By Christy LeMire/AP Movie Critic
“The Back-up Plan’’ gets sitcommy early and often, and just for good measure, throws in old TV favorites Tom Bosley and Linda Lavin in brief roles.
But regardless of their presence, or that of the appealing (and frequently shirtless) Alex O’Loughlin in his first leading-man role, this is a vehicle for Jennifer Lopez, who is front and center and looking flawless at all times.
The first time we see her character, Zoe, she’s at the doctor’s office with her feet in the stirrups being artificially inseminated, wearing false eyelashes and perfect lip gloss. In case we couldn’t possibly imagine what she’s thinking, the script from Kate Angelo (a former sitcom writer) offers this helpful voiceover nugget: “Oh, God, I hope this works. I’ve wanted this for so long.’’
Yeah, it’s like that.
Director Alan Poul (who also has a TV background) hits every obvious note, complete with pratfalls, pregnancy cliches and cheesy pop-music cues that signal the characters’ emotions in painfully literal fashion. Of course, Zoe eats chicken and ice cream in bed while reading “What to Expect When You’re Expecting.’’ He also cuts away to Zoe’s Boston terrier for cheap reaction shots so frequently, it could be a drinking game _ and this comes from someone who’s proud to be the human companion to one of these adorable dogs.
All these devices are in service of a plot that’s pretty thin. After years of looking for the right guy, Zoe is prepared to have a baby on her own, only to meet and fall for the hunky Stan (O’Loughlin) just as she’s discovered she’s pregnant. Their meet-cute couldn’t possibly be cuter: Both hop into the same New York cab in the pouring rain. And Stan couldn’t possibly be more perfect. He’s great-looking, romantic, goofy in a charming way, has just the right amount of roguish facial scruff, and he makes organic cheese at his family’s farm upstate. Organic cheese, people! And somehow, he clearly still finds time to hit the gym.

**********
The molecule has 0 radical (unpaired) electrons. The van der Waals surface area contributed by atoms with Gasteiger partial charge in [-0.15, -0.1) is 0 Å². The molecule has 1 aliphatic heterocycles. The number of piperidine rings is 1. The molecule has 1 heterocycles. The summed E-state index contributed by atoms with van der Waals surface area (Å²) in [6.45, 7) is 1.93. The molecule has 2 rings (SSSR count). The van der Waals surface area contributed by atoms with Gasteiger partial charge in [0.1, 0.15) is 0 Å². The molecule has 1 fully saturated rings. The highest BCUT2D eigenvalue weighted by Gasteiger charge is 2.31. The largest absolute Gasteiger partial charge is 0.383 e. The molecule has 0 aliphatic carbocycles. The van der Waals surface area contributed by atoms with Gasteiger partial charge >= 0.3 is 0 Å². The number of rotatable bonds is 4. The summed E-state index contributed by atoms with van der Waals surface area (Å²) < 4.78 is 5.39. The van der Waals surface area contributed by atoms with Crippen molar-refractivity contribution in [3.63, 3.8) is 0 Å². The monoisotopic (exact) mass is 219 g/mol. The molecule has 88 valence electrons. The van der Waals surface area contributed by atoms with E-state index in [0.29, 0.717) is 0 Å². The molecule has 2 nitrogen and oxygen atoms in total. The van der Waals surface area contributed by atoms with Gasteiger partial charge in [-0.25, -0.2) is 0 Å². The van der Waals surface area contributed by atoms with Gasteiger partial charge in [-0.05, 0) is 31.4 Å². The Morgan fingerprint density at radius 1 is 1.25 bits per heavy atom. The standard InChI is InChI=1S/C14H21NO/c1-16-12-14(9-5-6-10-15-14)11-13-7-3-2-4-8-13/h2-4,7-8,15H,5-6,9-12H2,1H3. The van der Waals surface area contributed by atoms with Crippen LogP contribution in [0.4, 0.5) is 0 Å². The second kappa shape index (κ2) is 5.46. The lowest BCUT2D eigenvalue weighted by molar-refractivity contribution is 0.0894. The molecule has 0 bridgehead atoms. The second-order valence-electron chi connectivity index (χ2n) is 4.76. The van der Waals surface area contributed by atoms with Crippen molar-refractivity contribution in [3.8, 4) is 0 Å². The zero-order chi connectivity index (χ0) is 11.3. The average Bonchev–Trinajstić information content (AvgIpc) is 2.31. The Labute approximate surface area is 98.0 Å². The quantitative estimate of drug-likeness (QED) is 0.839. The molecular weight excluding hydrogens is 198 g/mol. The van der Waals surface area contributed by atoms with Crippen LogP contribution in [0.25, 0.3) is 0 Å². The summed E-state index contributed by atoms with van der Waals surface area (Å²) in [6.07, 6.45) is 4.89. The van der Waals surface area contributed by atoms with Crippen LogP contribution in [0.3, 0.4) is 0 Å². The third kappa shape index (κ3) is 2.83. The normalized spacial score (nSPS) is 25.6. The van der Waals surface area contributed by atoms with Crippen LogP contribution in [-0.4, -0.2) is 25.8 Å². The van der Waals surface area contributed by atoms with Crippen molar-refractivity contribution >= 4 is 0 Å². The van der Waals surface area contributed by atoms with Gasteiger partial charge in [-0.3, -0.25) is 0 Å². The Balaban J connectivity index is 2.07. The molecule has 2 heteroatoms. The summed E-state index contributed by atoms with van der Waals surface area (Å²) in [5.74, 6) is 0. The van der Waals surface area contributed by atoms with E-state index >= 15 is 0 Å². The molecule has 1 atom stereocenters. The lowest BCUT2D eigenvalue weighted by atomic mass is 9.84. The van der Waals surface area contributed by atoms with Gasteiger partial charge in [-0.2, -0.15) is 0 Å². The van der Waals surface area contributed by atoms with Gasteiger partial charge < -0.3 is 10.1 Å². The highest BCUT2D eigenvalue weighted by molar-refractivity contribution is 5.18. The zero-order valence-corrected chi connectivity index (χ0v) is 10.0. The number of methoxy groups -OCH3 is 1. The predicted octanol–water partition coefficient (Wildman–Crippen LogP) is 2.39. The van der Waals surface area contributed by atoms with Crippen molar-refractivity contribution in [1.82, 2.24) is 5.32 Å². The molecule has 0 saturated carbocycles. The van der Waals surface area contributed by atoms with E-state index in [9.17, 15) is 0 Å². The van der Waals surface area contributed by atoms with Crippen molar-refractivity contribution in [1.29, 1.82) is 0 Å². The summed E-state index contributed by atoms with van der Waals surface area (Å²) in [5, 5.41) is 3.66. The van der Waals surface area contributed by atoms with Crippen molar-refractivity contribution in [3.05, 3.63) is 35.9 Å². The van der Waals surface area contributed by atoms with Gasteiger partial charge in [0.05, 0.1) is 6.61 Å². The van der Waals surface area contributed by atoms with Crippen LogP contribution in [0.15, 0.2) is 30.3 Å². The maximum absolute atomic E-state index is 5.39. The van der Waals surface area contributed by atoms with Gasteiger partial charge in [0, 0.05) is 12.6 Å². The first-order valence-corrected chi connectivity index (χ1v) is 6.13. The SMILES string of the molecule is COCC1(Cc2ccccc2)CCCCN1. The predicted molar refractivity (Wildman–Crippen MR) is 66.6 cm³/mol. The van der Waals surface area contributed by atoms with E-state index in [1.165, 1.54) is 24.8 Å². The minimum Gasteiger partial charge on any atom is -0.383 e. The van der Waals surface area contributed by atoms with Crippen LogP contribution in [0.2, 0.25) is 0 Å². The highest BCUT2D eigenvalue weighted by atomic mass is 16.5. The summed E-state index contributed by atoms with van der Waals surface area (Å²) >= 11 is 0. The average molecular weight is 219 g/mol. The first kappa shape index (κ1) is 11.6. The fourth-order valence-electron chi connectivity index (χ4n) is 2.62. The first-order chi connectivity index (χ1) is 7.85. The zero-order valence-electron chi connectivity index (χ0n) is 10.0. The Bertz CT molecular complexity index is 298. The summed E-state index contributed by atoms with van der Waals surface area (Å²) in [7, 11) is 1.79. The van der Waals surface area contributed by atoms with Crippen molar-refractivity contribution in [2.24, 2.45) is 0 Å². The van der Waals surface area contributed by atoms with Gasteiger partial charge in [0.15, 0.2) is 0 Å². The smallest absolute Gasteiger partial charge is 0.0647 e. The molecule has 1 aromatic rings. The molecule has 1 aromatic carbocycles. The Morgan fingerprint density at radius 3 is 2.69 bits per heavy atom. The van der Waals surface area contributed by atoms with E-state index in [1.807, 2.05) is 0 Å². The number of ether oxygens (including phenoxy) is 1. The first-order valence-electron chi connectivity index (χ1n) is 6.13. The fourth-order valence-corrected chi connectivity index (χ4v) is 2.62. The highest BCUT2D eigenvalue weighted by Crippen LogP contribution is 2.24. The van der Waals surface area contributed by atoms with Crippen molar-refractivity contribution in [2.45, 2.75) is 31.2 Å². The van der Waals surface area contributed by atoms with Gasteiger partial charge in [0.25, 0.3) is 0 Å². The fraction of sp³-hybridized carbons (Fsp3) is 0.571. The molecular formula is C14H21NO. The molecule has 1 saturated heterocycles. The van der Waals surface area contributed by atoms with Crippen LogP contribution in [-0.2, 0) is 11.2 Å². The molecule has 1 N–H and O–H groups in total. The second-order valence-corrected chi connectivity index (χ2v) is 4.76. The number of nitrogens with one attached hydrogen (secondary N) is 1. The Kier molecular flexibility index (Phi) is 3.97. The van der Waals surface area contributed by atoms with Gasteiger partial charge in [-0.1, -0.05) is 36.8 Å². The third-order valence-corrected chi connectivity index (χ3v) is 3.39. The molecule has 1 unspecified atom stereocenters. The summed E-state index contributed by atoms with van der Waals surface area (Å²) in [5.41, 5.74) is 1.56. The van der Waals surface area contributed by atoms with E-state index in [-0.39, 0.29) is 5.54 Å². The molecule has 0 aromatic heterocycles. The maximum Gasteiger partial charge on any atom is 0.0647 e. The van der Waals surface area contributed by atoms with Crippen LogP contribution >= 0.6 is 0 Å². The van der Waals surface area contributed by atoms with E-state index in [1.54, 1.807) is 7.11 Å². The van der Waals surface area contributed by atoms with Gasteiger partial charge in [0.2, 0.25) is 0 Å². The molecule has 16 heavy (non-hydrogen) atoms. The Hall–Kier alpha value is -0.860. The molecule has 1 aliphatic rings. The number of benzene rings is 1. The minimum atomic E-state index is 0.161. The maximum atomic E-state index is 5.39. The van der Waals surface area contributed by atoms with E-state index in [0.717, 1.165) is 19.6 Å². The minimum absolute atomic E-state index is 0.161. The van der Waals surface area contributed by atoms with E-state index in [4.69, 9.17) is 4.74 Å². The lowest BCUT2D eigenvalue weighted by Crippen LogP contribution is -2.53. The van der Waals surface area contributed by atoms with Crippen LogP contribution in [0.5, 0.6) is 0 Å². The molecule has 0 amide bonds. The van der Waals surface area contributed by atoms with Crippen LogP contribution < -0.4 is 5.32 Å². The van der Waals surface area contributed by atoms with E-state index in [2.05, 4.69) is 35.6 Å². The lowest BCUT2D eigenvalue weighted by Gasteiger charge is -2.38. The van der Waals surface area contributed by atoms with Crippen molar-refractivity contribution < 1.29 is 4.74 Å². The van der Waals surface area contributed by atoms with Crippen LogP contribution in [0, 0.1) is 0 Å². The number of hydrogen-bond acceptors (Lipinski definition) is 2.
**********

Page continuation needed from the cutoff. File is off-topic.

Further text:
Since they get together pretty early, the rest of the movie consists of contrived flare-ups that threaten to keep them apart. Will Stan freak out and walk away when he finds out Zoe is expecting? How will he react when he discovers she’s having twins? Will Zoe freak out and walk away from Stan because of her childhood abandonment issues? Will there be a mad dash to the hospital once her water breaks? The answers to these questions are never really in doubt.
“The Back-up Plan’’ actually could have been helpful in addressing a situation in which so many women find themselves: wanting to be mothers, but unwilling to compromise to be with the wrong man to accomplish that goal. Instead, it presents the fellow members of Zoe’s single mothers’ group as tattooed, fringy freaks hell-bent on home water births and smugly breastfeeding their kids until age 3.
On the other end of the spectrum is Zoe’s wisecracking best friend, Mona (Michaela Watkins of “Saturday Night Live’’), a mother of four kids who are constantly running around and screaming. Admittedly, she gets the few funny lines “The Back-up Plan’’ has to offer. Lavin (as Zoe’s Nana) and Bosley (as Nana’s longtime nursing-home fiance) just look embarrassed in their few scenes.
The one moment that rings true? When Stan goes stroller shopping at Babies R Us and finds himself overwhelmed. And the store clerk just happens to be the actress who played Jan Brady in the “Brady Bunch’’ movies.
“The Back-up Plan,’’ a CBS Films release, rated PG-13 for sexual content, some crude material and language. Running time: 104 minutes